However, it’s not just high temperatures that can increase mental stress and worker fatigue. Other environmental factors can play a huge role in wearing down a worker and increasing the chance of an accident due to fatigue. For example, prolonged exposure to high sound dosage. According to OSHA, loud noise can create physical and psychological stress, reduce productivity, interfere with communication and concentration, and contribute to workplace accidents and injuries by making it difficult to hear warning signals. Excessive or prolonged noise causes physiological responses that decrease employee performance. Loud, excessive noise in short bursts or for a long period can put the body through unnecessary stress responses, causing increased heart rate, blood pressure and cortisol levels.
Additionally light levels can play a factor in worker impairment. Insufficient lighting can cause workers to strain their eyes, causing vision issues or headaches. Employees may also experience drowsiness which can result in lower work productivity. Conversely, extremely bright lighting can cause workers to experience headaches or interruptions in their vision from glares or flashes. When the retina’s light-sensing cells become over-stimulated from looking at a bright light continuously, they can release massive amounts of signaling chemicals, and can injure the back of the eye as a result.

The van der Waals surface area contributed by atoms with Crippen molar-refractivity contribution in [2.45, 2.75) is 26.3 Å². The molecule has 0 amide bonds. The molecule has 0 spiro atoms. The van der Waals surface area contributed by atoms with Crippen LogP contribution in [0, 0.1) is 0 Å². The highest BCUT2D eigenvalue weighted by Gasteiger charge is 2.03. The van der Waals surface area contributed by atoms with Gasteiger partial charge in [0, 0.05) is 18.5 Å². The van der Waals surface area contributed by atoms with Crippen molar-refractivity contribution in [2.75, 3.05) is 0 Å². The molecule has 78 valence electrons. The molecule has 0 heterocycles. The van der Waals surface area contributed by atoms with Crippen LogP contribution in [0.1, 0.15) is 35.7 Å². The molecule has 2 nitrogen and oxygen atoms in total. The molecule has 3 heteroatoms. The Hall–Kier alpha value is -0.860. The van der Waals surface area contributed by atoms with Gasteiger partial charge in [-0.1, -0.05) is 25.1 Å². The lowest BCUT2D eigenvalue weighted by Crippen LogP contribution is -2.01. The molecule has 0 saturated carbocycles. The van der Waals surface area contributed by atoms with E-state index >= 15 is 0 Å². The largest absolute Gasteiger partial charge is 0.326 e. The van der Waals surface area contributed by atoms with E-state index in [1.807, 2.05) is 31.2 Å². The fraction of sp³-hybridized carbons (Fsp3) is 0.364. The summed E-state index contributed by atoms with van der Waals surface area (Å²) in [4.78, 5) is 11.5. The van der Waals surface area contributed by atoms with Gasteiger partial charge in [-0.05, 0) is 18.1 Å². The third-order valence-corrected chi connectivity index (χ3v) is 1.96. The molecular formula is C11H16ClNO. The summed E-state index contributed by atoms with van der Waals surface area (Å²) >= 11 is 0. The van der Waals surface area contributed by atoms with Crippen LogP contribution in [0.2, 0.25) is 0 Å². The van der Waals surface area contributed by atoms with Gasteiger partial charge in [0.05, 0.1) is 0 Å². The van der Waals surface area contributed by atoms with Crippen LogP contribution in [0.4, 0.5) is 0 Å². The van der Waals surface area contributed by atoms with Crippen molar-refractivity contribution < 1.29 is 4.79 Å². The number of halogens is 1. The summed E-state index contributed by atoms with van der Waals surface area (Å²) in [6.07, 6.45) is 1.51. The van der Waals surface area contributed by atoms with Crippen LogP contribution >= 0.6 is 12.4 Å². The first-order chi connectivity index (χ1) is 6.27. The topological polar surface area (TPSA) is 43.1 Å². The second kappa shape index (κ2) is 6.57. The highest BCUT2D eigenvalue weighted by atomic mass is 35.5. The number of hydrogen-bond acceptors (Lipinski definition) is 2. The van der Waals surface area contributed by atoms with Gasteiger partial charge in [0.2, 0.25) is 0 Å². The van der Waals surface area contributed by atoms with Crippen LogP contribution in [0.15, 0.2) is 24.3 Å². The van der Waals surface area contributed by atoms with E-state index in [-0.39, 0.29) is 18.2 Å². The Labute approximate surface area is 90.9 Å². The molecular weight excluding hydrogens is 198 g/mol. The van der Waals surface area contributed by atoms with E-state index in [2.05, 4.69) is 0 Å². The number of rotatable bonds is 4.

MākuSafe’s wearable device sensors assess environmental conditions in real-time from around each individual worker and provides notifications to the safety manager to take action when needed. These sensors provide a more accurate reading of what they are experiencing in their area, whether indoors or outdoors. The data is collected from each worker and processed inside the data analytics platform, MākuSmart. The safety manager can then easily note environmental hazards, potentially damaging environmental trends and receive communication about harsh conditions directly from a worker voice memo. This leading indicator data allows the safety manager to intervene where necessary to provide extra hydration, breaks, relocation or whatever efforts are deemed necessary to assist the worker.